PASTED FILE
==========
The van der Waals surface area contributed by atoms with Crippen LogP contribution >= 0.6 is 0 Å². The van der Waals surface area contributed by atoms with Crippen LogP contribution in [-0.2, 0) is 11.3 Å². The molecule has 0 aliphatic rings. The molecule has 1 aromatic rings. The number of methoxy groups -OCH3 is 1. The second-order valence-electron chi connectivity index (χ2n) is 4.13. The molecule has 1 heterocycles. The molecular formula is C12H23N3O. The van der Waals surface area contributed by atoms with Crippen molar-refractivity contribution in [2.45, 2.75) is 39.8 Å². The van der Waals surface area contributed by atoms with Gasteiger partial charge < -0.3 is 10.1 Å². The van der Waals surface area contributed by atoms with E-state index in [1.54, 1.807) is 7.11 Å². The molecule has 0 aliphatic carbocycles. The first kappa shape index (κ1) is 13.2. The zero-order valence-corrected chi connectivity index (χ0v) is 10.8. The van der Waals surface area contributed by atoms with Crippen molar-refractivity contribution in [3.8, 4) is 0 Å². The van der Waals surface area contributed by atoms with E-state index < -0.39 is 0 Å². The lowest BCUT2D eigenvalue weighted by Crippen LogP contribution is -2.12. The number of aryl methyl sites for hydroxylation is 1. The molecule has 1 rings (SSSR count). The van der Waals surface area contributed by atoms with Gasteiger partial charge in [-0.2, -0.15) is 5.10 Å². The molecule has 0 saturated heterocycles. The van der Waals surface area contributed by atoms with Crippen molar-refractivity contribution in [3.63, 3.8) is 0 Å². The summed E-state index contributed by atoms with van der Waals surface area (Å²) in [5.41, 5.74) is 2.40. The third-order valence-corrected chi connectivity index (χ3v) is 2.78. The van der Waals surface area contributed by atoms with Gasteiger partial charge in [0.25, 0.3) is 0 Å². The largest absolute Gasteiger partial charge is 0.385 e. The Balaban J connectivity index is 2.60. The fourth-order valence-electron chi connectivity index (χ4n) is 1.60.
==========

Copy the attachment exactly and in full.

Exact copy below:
The van der Waals surface area contributed by atoms with Crippen LogP contribution >= 0.6 is 0 Å². The van der Waals surface area contributed by atoms with Crippen LogP contribution in [-0.2, 0) is 11.3 Å². The molecule has 0 aliphatic rings. The molecule has 1 aromatic rings. The number of methoxy groups -OCH3 is 1. The second-order valence-electron chi connectivity index (χ2n) is 4.13. The molecule has 1 heterocycles. The molecular formula is C12H23N3O. The van der Waals surface area contributed by atoms with Crippen molar-refractivity contribution in [2.45, 2.75) is 39.8 Å². The van der Waals surface area contributed by atoms with Gasteiger partial charge < -0.3 is 10.1 Å². The van der Waals surface area contributed by atoms with E-state index in [1.54, 1.807) is 7.11 Å². The molecule has 0 aliphatic carbocycles. The first kappa shape index (κ1) is 13.2. The zero-order valence-corrected chi connectivity index (χ0v) is 10.8. The van der Waals surface area contributed by atoms with Crippen molar-refractivity contribution in [3.8, 4) is 0 Å². The van der Waals surface area contributed by atoms with E-state index < -0.39 is 0 Å². The lowest BCUT2D eigenvalue weighted by Crippen LogP contribution is -2.12. The number of aryl methyl sites for hydroxylation is 1. The molecule has 1 rings (SSSR count). The van der Waals surface area contributed by atoms with Gasteiger partial charge in [-0.2, -0.15) is 5.10 Å². The molecule has 0 saturated heterocycles. The van der Waals surface area contributed by atoms with Crippen molar-refractivity contribution in [3.63, 3.8) is 0 Å². The summed E-state index contributed by atoms with van der Waals surface area (Å²) in [5.41, 5.74) is 2.40. The third-order valence-corrected chi connectivity index (χ3v) is 2.78. The van der Waals surface area contributed by atoms with Gasteiger partial charge in [0.25, 0.3) is 0 Å². The largest absolute Gasteiger partial charge is 0.385 e. The Balaban J connectivity index is 2.60. The fourth-order valence-electron chi connectivity index (χ4n) is 1.60.